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Friday, October 12, 2018 - 07:30

Settlers from Northern Germany came into Natal in two main groups. The first to arrive was a group contracted to the Natal Cotton Company. This was a company established by Jonas Bergtheil, who had come from Germany in 1843 scouting for business opportunities in the region. He found one when he noticed cotton being grown. He set up the company and placed an advertisement in newspapers in the Kingdom of Hannover asking for farmers with families. 188 arrived in 1848 and they started farming in an area they called Neu Deutschland (today it is New Germany near Pinetown).

The other major influx of people was through The Hermannsburg Mission Society. From 1854 the mission sent missionaries, tradesmen and farmers to Natal to set up mission stations. What happened in many cases was that the mission ran out of money and the farmers and tradespeople had to earn an income from other sources, mainly farming.

What they all had in common was that they were of the German Lutheran confession. It was thus that they established their own congregations wherever there were sufficient numbers. 

New Hannover

The contract with the Natal Cotton Company in New Germany was for 5 years. Many of the farmers did not renew their contracts and preferred to move further inland to set up their own farming ventures. Farmers from Hermannsburg joined them and by 1858 the numbers were strong enough to form a congregation of their own.

In the early years, all they had was a reed hut serving as a church and school. This was followed by a chapel built from mud bricks. As prosperity improved, a stone church was completed in 1868 using dressed rocks available locally. The church did not have a tower initially, just a small one on top of the roof. The tower seen in the picture below was added in 1885.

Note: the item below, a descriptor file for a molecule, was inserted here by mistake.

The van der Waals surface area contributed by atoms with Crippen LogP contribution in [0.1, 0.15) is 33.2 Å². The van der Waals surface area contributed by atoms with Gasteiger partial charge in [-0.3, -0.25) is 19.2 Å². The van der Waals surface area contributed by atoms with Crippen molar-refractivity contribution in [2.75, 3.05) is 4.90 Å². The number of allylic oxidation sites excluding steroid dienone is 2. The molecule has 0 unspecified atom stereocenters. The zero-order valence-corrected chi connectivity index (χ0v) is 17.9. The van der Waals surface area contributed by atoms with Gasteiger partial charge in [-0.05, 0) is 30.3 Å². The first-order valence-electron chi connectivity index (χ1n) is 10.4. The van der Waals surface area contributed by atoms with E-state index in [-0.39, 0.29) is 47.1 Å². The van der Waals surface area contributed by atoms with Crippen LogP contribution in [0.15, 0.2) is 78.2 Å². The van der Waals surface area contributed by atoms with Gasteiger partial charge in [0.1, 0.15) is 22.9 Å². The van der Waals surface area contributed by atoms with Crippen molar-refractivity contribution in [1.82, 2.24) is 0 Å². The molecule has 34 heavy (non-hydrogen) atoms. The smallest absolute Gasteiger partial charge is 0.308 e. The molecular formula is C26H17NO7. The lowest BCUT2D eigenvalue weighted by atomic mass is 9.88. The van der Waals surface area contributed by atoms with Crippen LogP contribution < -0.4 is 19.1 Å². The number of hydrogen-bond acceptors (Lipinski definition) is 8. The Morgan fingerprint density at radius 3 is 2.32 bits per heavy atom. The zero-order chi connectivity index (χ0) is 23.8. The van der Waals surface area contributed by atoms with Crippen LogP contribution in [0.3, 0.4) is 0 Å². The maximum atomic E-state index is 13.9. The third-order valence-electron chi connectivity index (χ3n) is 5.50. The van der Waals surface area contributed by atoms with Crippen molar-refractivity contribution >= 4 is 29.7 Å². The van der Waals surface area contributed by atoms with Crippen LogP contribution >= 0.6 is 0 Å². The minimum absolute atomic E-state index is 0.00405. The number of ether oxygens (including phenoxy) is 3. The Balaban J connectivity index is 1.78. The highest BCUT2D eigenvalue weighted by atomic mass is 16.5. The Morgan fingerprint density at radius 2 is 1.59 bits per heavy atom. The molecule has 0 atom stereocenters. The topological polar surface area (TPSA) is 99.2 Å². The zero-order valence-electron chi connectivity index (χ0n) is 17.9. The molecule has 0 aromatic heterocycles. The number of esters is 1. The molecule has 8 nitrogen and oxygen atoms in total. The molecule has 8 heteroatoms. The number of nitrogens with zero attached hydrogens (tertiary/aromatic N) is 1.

New Hannover Church (Horst Müller)


The church is now part of a complex just outside the town of New Hannover containing a church, a school (English medium, it used to be the school for the German children), sports fields, a preschool, staff housing, an old age home, a retirement village and a cemetery.


Inside the New Hannover Church (Horst Müller)



There are two German Lutheran churches in Wartburg. Why two? Well in 1892 there was a split in the Lutheran church. Space does not allow me to explain the full complexity of what happened. It was caused by nationalism and church politics in far away Germany with the initial trigger being the annexation of the Kingdom of Hannover by Prussia in 1866. The separation has prevailed to the present day with different Lutheran congregations belonging to FELSISA or ELCSA, two different synods.

A start with church building was made in 1881 when a few members of the New Hannover church expressed the desire to have their own church in the area because of the distance they had to travel to attend services. The first church to be built was the Kirchdorf church, which was completed 1882. 

The foundation stone from this church has been preserved as a monument near the present church. The inscription reads 'Foundation stone of the first church of Kirchdorf. It served the community from 1882 to 1952 as church and from 1952 to 1976 as community hall'. With time it became too small and had to be extended. Ultimately the building was not able to hold the congregation and a completely new church was built in 1952.


The Foundation Stone (Horst Müller)